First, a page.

These findings have special implications for children growing up abroad. Maybe this research provides a different perspective in looking at the pros and cons of sending expat children to local schools and exposing them to the culture of the host country? Maybe those of us in the international community can celebrate and share our creativity, a very positive aspect of a sometimes difficult life? Maybe parents can begin to foster creativity in their children, creating an “in” for them into a social network? (This references the article titled “Education Outside the Classroom.” Check it out!) One thing is for sure, this is another piece of evidence that expat kids, TCKs, Global Nomads, and the like, really are the next generation of global leaders.

    A special thanks to Joseph Leahy for bringing this article to my attention.

    Find this interesting? Read the whole article!

    Maddux, W. W. & Galinsky, A. D. (2009). Cultural borders and mental barriers: the relationship between living abroad and creativity. American Psychological Association, (96)5, 1047-1061.


    Recalling Expats?

    July 27, 2009

    In recent months, companies have begun recalling expats from multiyear assignments up to 12 months early… The CEO of a Pacific Northwest manufacturer (who requested his publicly traded company’s name not be used) is pulling his European division manager home after only eight months of a two-year assignment because the business can’t continue to foot the $500,000 annual bill for his salary and living expenses.      –Workforce.com, March 5, 2009

    Education is a top priority for middle class families in every culture worldwide, and always has been.  This was true of Eastern European immigrants to the United States 70 years ago, Chinese families who have pinned all of their hopes and dreams on their sole child, and parents in the Northeastern part of the United States who are still, according to the New York Times magazine on July 19, willing to spend $40,000 on college placement counselors for their children despite the economy.  This results in scarcity of suitable school options in major cities globally.  Even if there are vacancies in less popular schools, those that are generally considered “top tier” are overbooked no matter what the economic situation.

    As a result, repatriation, which always is difficult, brings additional challenges when it is sudden and forces families to seek schooling for their children mid-year, particularly under rushed and stressful circumstances.  In addition to the logistical challenges involved in gaining admission to schools, children are excluded from extracurricular activities – the football team already has been chosen, as has the cast of the play – essential aspects of re-entry if they are to successfully make friends and reintegrate into their home cultures. Repatriation to one’s former home is particularly difficult, according to Craig Storti, because expectations and reality clash.  When employees are moved home without sufficient notice, they, and their families, do not have sufficient time to process the emotional aspects of the repatriation so it is all the more important that they receive assistance with the logistics of the school search and transition, as together both aspects are quite overwhelming.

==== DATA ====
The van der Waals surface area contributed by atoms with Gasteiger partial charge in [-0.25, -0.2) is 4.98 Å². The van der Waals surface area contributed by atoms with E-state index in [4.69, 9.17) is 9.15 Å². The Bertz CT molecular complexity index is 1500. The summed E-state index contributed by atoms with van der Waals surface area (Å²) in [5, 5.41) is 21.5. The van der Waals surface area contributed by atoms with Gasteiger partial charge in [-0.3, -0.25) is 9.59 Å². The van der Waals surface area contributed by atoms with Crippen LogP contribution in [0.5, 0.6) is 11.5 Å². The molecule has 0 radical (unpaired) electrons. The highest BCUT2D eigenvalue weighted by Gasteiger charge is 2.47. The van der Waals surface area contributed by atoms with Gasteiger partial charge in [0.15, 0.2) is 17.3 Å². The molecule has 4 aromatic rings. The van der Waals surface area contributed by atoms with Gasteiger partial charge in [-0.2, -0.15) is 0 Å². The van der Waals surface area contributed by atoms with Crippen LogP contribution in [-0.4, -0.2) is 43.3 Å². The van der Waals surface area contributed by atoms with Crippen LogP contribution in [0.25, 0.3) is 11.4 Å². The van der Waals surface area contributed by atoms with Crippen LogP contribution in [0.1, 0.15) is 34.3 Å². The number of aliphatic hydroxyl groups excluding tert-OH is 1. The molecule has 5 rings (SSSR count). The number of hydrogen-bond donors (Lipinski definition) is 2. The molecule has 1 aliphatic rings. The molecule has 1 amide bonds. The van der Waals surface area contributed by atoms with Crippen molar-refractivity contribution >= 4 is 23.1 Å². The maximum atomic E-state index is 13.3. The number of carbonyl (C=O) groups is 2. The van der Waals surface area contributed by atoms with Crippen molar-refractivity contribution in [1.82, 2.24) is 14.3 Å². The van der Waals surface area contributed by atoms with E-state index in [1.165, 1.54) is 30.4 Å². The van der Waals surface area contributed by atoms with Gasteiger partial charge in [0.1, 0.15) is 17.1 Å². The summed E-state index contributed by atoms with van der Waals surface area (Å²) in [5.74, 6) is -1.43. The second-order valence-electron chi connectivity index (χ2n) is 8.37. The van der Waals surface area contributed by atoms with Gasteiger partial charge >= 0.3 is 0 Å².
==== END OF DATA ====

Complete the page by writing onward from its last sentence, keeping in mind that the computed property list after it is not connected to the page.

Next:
Things that employers can provide are:

    • Accurate and easy to use information in the form of books, research, websites and web based tools;
    • Transition assistance so that families understand that the former school may no longer be the best school for a child given the wealth of experiences s/he has had overseas as well as the curricular differences;
    • Expert help in identifying and getting into schools that meet the unique needs of each child at this point in time;
    • Specialized assistance for children with special needs, gifted children, and those seeking schools in particularly competitive locations.

    This is something that companies must think about if their goal is to develop policies that will serve them in good times as well as bad.  Benefits of good support when employees with children are recalled are rapid employee productivity, increased loyalty, talent retention, willingness to take future assignments, and improved morale, which includes encouraging other employees to undertake assignments when needed.